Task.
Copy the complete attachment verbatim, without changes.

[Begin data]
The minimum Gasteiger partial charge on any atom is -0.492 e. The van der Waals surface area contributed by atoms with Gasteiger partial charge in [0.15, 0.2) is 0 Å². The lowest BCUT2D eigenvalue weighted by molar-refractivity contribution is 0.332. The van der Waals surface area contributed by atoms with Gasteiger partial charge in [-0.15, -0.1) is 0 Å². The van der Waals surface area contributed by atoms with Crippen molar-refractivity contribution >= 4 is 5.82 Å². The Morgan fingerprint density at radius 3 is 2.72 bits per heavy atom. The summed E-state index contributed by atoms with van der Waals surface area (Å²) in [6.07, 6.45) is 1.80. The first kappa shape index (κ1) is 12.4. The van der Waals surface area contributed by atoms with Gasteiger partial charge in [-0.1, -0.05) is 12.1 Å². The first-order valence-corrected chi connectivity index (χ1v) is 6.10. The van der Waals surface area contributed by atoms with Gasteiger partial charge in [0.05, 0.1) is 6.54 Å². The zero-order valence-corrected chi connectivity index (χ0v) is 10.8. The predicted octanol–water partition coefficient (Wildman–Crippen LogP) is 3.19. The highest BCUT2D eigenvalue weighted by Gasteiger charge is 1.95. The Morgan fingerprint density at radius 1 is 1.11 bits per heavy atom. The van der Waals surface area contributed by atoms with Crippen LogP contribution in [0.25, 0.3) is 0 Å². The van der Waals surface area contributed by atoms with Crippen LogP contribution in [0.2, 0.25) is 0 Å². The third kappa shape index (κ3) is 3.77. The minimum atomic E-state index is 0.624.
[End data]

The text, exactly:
The minimum Gasteiger partial charge on any atom is -0.492 e. The van der Waals surface area contributed by atoms with Gasteiger partial charge in [0.15, 0.2) is 0 Å². The lowest BCUT2D eigenvalue weighted by molar-refractivity contribution is 0.332. The van der Waals surface area contributed by atoms with Gasteiger partial charge in [-0.15, -0.1) is 0 Å². The van der Waals surface area contributed by atoms with Crippen molar-refractivity contribution >= 4 is 5.82 Å². The Morgan fingerprint density at radius 3 is 2.72 bits per heavy atom. The summed E-state index contributed by atoms with van der Waals surface area (Å²) in [6.07, 6.45) is 1.80. The first kappa shape index (κ1) is 12.4. The van der Waals surface area contributed by atoms with Gasteiger partial charge in [-0.1, -0.05) is 12.1 Å². The first-order valence-corrected chi connectivity index (χ1v) is 6.10. The van der Waals surface area contributed by atoms with Gasteiger partial charge in [0.05, 0.1) is 6.54 Å². The zero-order valence-corrected chi connectivity index (χ0v) is 10.8. The predicted octanol–water partition coefficient (Wildman–Crippen LogP) is 3.19. The highest BCUT2D eigenvalue weighted by Gasteiger charge is 1.95. The Morgan fingerprint density at radius 1 is 1.11 bits per heavy atom. The van der Waals surface area contributed by atoms with Crippen LogP contribution in [0.25, 0.3) is 0 Å². The van der Waals surface area contributed by atoms with Crippen LogP contribution in [0.2, 0.25) is 0 Å². The third kappa shape index (κ3) is 3.77. The minimum atomic E-state index is 0.624.